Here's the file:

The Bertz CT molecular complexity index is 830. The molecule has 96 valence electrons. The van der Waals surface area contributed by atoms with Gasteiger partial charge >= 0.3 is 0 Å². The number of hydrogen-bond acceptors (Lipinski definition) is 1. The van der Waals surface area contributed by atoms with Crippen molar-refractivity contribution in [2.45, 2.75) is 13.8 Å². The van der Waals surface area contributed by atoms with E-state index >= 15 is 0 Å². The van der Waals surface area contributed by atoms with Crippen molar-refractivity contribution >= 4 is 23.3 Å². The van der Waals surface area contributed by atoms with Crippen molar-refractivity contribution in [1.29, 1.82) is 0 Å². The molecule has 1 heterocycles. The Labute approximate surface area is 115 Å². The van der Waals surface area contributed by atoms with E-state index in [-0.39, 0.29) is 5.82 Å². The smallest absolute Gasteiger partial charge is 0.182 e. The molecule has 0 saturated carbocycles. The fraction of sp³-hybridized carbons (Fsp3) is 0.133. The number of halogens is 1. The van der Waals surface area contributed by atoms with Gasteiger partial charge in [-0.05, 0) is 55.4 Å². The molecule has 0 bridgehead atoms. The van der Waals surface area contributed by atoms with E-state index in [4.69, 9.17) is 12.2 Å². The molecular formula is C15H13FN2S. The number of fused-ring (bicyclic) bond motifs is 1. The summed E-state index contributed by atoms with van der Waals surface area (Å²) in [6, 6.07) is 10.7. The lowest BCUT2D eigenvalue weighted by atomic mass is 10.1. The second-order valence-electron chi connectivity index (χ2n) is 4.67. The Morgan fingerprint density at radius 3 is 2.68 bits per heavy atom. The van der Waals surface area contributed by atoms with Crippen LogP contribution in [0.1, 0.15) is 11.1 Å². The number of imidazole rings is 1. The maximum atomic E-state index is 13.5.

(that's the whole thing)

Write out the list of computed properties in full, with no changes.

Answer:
The Bertz CT molecular complexity index is 830. The molecule has 96 valence electrons. The van der Waals surface area contributed by atoms with Gasteiger partial charge >= 0.3 is 0 Å². The number of hydrogen-bond acceptors (Lipinski definition) is 1. The van der Waals surface area contributed by atoms with Crippen molar-refractivity contribution in [2.45, 2.75) is 13.8 Å². The van der Waals surface area contributed by atoms with E-state index >= 15 is 0 Å². The van der Waals surface area contributed by atoms with Crippen molar-refractivity contribution >= 4 is 23.3 Å². The van der Waals surface area contributed by atoms with Crippen molar-refractivity contribution in [1.29, 1.82) is 0 Å². The molecule has 1 heterocycles. The Labute approximate surface area is 115 Å². The van der Waals surface area contributed by atoms with E-state index in [-0.39, 0.29) is 5.82 Å². The smallest absolute Gasteiger partial charge is 0.182 e. The molecule has 0 saturated carbocycles. The fraction of sp³-hybridized carbons (Fsp3) is 0.133. The number of halogens is 1. The van der Waals surface area contributed by atoms with Gasteiger partial charge in [-0.05, 0) is 55.4 Å². The molecule has 0 bridgehead atoms. The van der Waals surface area contributed by atoms with E-state index in [4.69, 9.17) is 12.2 Å². The molecular formula is C15H13FN2S. The number of fused-ring (bicyclic) bond motifs is 1. The summed E-state index contributed by atoms with van der Waals surface area (Å²) in [6, 6.07) is 10.7. The lowest BCUT2D eigenvalue weighted by atomic mass is 10.1. The second-order valence-electron chi connectivity index (χ2n) is 4.67. The Morgan fingerprint density at radius 3 is 2.68 bits per heavy atom. The van der Waals surface area contributed by atoms with Crippen LogP contribution in [0.1, 0.15) is 11.1 Å². The number of imidazole rings is 1. The maximum atomic E-state index is 13.5.